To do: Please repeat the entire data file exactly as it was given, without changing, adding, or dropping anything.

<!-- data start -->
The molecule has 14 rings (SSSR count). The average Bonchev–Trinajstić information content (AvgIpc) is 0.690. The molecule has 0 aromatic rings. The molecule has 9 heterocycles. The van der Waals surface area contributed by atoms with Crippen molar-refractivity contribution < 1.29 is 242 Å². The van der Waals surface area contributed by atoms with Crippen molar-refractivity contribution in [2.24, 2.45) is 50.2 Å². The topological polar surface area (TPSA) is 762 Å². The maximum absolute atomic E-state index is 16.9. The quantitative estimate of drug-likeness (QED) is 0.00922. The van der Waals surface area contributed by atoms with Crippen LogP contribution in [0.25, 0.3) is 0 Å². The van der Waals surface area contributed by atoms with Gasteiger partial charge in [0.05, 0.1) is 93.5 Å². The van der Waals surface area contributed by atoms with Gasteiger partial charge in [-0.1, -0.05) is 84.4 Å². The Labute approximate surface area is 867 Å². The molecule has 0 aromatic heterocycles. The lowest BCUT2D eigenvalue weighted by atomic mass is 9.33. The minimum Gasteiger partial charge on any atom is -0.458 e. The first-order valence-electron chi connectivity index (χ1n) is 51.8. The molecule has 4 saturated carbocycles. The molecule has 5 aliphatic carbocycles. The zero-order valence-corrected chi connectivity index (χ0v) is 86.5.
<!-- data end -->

The molecule has 14 rings (SSSR count). The average Bonchev–Trinajstić information content (AvgIpc) is 0.690. The molecule has 0 aromatic rings. The molecule has 9 heterocycles. The van der Waals surface area contributed by atoms with Crippen molar-refractivity contribution < 1.29 is 242 Å². The van der Waals surface area contributed by atoms with Crippen molar-refractivity contribution in [2.24, 2.45) is 50.2 Å². The topological polar surface area (TPSA) is 762 Å². The maximum absolute atomic E-state index is 16.9. The quantitative estimate of drug-likeness (QED) is 0.00922. The van der Waals surface area contributed by atoms with Crippen LogP contribution in [0.25, 0.3) is 0 Å². The van der Waals surface area contributed by atoms with Gasteiger partial charge in [0.05, 0.1) is 93.5 Å². The van der Waals surface area contributed by atoms with Gasteiger partial charge in [-0.1, -0.05) is 84.4 Å². The Labute approximate surface area is 867 Å². The molecule has 0 aromatic heterocycles. The lowest BCUT2D eigenvalue weighted by atomic mass is 9.33. The minimum Gasteiger partial charge on any atom is -0.458 e. The first-order valence-electron chi connectivity index (χ1n) is 51.8. The molecule has 4 saturated carbocycles. The molecule has 5 aliphatic carbocycles. The zero-order valence-corrected chi connectivity index (χ0v) is 86.5.